Postoperative radiotherapy for patients with completely resected thymoma
A multi-institutional, retrospective review of 103 patients
Article first published online: 11 MAR 2002
Copyright © 2002 American Cancer Society
Volume 94, Issue 5, pages 1405–1413, 1 March 2002
How to Cite
Ogawa, K., Uno, T., Toita, T., Onishi, H., Yoshida, H., Kakinohana, Y., Adachi, G., Itami, J., Ito, H. and Murayama, S. (2002), Postoperative radiotherapy for patients with completely resected thymoma. Cancer, 94: 1405–1413. doi: 10.1002/cncr.10373
- Issue published online: 11 MAR 2002
- Article first published online: 11 MAR 2002
- Manuscript Accepted: 30 OCT 2001
- Manuscript Received: 6 JUL 2001
Optimal management of postoperative radiotherapy for patients with completely resected thymoma remains controversial. This study was conducted to assess the efficacy of postoperative mediastinal irradiation in patients with completely resected thymoma.
The records of 103 patients with completely resected thymoma who received postoperative mediastinal irradiation during the period between 1979 and 1998 were reviewed. The distribution according to Masaoka stage was Stage I in 17 patients, Stage II in 61 patients, and Stage III in 25 patients. Fifty-two patients were treated with involved field (IF) irradiation, and 51 patients were treated with irradiation of the whole mediastinal field with or without boost (WM irradiation). The total radiation dose to the primary tumor bed was 30–61 grays (Gy), with a median dose of 40 Gy. No patients received chemotherapy during the initial treatment. The median follow-up of the 82 living patients was 112 months (range, 24–244 months).
The 10-year actuarial overall and disease free survival rates for all patients were 81% and 79%, respectively. The 10-year actuarial overall survival rate was 100% for patients with Stage I disease, 90% for patients with Stage II disease, and 48% for patients with Stage III disease. In the analysis, clinical stage alone had a statistically significant impact on both overall survival and disease free survival (P < 0.0001 for both). Recurrent disease was observed in 17 patients, and the pleura was the most frequent site of first recurrence. Of 12 patients who had pleural recurrences, 11 patients had pleural dissemination remote from the initial tumor site. No recurrence was observed in any of the 17 patients with Stage I disease, and 6 of 61 patients (10%) with Stage II disease and 11 of 25 patients (44%) with Stage III disease experienced recurrences. With regard to intrathoracic recurrences, there were no recurrences within the irradiated field in any of the 103 patients, and no dose response correlation was seen in intrathoracic control (incidence of intrathoracic recurrence: 2 of 19 patients in the group that received < 40 Gy, 6 of 45 patients in the group that received 40 Gy, and 7 of 39 patients in the group that received > 40 Gy). With respect to treatment field, mediastinal recurrences were observed in 4 of 52 patients (8%) who were treated with IF irradiation, whereas 0 of 51 patients who were treated with WM irradiation experienced mediastinal recurrences. Pleural-based recurrences were observed both in patients who were treated with IF irradiation (7 of 52 patients) and in patients who were treated with WM irradiation (5 of 51 patients). According to the degree of pathologic tumor invasion, 0 of 71 patients without pleural invasion had pleural-based recurrences (0 of 17 patients with Stage I disease, 0 of 51 patients with Stage II disease, and 0 of 3 patients with Stage III disease), whereas 12 of 32 patients (38%) with pleural invasion had pleural-based recurrences (4 of 10 patients with Stage II disease and 8 of 22 patients with Stage III disease).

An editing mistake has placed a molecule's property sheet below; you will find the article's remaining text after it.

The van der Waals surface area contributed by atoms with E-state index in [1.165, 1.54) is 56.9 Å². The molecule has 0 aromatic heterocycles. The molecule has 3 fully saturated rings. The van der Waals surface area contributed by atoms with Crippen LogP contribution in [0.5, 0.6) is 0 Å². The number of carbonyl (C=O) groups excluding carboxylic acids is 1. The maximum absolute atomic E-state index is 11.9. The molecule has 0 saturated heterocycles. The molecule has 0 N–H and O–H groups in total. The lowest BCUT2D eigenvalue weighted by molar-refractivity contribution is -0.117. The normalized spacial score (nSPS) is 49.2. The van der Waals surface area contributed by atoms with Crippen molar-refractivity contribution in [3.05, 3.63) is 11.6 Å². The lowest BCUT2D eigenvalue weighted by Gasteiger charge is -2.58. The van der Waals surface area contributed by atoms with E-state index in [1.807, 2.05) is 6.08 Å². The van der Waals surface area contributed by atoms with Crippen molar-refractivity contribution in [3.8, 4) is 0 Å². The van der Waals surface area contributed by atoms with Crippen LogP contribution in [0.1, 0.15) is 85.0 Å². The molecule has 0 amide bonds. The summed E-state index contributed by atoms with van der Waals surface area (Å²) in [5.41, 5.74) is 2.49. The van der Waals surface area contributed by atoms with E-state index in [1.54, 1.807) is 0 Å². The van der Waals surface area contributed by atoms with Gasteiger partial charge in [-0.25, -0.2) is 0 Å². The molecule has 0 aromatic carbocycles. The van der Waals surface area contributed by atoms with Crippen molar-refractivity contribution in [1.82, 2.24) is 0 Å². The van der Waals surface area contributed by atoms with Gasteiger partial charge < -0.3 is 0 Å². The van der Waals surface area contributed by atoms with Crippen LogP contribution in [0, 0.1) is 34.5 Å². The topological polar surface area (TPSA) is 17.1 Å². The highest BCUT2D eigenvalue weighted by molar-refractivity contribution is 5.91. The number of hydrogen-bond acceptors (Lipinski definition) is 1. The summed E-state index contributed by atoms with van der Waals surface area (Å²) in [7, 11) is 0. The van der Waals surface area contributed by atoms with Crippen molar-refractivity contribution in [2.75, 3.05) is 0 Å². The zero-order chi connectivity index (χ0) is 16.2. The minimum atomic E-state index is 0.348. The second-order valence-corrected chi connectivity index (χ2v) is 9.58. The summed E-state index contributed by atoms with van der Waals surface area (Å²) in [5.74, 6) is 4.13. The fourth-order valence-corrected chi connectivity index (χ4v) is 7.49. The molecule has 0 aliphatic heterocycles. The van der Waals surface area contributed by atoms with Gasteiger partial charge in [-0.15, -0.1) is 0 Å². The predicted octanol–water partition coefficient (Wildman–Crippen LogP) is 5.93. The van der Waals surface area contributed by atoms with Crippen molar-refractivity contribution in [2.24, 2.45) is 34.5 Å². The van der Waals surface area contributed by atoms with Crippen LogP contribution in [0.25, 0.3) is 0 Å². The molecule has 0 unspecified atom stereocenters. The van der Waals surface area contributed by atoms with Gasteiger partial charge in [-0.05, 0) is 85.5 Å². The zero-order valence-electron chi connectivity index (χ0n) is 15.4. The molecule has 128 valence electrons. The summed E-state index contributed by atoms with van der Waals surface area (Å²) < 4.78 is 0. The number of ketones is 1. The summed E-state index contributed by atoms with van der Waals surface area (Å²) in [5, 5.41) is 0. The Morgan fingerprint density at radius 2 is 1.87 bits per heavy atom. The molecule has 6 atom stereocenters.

The current results indicated that WM irradiation with a total dose of 40 Gy was effective in preventing mediastinal recurrence for patients with completely resected thymoma. However, in patients with pathologic pleural invasion of the tumor, mediastinal irradiation alone was insufficient to avoid pleural-based recurrence. Cancer 2002;94:1405–13. © 2002 American Cancer Society.